What is RBAC (Role-Based Access Control) – And is it Right For You?

Much like the data they were meant to protect, the earliest forms of data access control were relatively rudimentary. Models like mandatory access control (MAC) and discretionary access control (DAC) were effective for the information and practices of the 1960s and 1970s, targeted more at securing the data rather than sharing it.

As data use became more widespread and uses for this information varied, teams required a more effective way to determine access for a growing number of data users. Role-based access control, or RBAC, was the next step in the evolutionary process of access control. Adopted quickly and ingrained in a wide array of legacy tools and platforms over its 30+ years in practice, RBAC today is inescapable in the data space.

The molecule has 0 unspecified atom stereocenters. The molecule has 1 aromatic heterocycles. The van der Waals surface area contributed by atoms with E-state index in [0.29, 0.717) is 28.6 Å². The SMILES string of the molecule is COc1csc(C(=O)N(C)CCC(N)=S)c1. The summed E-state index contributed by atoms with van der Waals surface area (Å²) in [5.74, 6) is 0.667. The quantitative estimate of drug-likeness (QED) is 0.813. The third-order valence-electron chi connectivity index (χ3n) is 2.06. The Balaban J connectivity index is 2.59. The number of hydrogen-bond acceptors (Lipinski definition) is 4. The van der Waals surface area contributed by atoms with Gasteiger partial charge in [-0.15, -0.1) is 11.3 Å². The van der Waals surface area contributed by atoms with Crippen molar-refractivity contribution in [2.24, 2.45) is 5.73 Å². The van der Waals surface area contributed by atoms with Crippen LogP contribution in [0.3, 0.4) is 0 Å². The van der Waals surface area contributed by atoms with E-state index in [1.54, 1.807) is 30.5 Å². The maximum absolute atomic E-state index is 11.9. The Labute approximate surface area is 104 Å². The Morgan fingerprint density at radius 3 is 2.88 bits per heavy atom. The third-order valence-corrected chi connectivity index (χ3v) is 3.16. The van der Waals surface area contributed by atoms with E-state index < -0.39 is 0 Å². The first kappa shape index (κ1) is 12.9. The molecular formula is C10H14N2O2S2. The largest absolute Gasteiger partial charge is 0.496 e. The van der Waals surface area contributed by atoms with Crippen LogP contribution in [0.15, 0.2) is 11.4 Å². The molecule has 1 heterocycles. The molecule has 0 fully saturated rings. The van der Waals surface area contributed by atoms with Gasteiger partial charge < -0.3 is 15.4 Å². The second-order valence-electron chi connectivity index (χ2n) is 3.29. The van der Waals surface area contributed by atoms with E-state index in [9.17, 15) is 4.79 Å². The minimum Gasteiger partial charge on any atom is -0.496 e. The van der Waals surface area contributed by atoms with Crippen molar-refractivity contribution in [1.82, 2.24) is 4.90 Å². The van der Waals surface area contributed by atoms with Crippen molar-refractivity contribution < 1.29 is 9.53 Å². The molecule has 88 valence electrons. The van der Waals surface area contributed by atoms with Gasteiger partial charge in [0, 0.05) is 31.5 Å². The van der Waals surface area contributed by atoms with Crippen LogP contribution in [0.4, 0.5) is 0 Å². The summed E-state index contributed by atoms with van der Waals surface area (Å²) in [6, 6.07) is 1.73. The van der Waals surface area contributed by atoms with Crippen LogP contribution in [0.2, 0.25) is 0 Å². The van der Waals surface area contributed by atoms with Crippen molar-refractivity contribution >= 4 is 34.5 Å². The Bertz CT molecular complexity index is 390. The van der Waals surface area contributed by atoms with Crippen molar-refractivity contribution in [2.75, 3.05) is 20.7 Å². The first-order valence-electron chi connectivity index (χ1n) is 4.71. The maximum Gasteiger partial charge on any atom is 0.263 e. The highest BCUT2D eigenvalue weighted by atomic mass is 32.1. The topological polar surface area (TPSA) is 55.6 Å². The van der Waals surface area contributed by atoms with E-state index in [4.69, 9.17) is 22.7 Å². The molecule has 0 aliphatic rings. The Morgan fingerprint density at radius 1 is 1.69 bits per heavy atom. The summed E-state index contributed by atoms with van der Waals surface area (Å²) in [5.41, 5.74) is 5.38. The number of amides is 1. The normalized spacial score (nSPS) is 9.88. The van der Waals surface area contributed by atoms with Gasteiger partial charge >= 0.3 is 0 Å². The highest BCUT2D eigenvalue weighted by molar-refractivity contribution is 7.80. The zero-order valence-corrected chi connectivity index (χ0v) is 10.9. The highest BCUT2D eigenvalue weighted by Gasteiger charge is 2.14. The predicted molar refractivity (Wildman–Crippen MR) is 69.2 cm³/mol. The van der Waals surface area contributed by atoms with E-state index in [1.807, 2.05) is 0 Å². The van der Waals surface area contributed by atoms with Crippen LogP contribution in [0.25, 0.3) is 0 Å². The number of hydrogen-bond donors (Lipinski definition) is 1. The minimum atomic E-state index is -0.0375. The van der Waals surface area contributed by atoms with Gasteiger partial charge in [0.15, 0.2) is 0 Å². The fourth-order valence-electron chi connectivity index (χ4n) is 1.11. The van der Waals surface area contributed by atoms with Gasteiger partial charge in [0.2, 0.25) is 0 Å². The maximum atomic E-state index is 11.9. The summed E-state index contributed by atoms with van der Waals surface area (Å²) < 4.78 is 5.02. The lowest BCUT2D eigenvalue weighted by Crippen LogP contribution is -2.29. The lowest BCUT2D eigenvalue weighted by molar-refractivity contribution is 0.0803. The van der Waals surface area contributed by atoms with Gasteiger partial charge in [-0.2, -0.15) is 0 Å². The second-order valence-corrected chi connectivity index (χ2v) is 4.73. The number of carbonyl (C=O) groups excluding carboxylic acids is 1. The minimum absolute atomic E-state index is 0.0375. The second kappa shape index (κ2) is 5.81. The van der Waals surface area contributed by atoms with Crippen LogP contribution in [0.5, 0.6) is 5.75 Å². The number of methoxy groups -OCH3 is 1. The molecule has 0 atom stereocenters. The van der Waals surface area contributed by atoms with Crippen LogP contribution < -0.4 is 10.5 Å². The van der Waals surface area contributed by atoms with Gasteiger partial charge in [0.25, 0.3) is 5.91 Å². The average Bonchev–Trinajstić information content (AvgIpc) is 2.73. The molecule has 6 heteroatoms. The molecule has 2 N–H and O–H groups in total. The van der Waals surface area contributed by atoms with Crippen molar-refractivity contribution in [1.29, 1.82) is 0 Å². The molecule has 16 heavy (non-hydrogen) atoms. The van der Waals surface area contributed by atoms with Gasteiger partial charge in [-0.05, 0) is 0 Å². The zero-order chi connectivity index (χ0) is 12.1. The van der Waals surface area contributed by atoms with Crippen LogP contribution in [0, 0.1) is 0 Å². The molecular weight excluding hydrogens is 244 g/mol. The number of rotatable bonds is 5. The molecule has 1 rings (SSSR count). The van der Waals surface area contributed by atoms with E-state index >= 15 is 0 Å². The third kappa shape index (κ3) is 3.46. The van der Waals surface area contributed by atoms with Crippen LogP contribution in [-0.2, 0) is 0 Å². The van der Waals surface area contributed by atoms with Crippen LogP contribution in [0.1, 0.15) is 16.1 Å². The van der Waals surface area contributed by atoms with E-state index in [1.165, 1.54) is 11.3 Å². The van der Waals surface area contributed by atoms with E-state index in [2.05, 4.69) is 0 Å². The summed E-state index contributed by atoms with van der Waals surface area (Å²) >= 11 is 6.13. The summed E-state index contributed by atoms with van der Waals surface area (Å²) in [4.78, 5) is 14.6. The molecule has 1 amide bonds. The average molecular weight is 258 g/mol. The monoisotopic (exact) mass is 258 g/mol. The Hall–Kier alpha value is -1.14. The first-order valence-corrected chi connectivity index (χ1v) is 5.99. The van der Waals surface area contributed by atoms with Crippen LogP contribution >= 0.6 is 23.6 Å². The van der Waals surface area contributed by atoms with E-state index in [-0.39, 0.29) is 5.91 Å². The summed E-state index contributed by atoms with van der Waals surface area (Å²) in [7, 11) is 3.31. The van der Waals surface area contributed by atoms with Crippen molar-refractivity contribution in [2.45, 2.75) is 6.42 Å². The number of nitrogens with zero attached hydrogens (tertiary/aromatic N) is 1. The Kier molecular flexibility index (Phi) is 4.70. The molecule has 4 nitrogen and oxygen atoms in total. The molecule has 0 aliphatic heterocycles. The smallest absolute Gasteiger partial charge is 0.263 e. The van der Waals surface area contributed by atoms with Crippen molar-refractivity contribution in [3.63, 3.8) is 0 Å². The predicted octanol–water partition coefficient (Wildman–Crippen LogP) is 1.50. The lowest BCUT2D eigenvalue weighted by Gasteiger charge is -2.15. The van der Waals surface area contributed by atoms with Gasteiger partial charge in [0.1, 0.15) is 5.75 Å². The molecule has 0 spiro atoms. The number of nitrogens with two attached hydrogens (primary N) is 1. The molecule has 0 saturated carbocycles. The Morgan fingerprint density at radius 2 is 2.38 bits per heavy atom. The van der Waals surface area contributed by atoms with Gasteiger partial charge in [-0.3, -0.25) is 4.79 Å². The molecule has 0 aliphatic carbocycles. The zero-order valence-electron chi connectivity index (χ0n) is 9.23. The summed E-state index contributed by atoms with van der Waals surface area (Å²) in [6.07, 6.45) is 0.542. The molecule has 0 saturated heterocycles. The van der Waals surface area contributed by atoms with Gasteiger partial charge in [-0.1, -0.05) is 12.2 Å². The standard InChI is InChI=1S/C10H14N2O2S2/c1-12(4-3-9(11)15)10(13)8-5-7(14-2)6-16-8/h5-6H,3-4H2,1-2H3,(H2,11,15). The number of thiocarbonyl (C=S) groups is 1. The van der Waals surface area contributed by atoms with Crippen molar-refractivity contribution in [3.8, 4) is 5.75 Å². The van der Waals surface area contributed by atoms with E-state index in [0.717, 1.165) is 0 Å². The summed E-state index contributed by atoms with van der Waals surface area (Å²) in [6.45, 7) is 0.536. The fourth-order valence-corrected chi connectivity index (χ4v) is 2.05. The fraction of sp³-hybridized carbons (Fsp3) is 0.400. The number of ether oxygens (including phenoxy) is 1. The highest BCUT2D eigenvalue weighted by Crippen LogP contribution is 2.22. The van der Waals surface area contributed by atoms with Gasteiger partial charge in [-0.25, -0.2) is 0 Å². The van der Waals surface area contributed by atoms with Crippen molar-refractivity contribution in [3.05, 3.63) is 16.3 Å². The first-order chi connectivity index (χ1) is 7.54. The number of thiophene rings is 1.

In this guide, we’ll cover the basics of role-based access control–from its origins, to its popularity and practice–and help you answer the question “Is RBAC right for me?”

What is Role-Based Access Control (RBAC)?

RBAC was first formalized in 1992 by researchers David Ferraiolo and Richard Kuhn of the National Institute of Standards and Technology (NIST). It provided data teams with a logical step beyond its predecessors, MAC and DAC, which were largely based on user discretion rather than administrative rules. As a non-discretionary model based on internal company structures, RBAC greatly reduced the risk and margin of error associated with these discretionary access controls, while facilitating smoother data sharing and collaboration.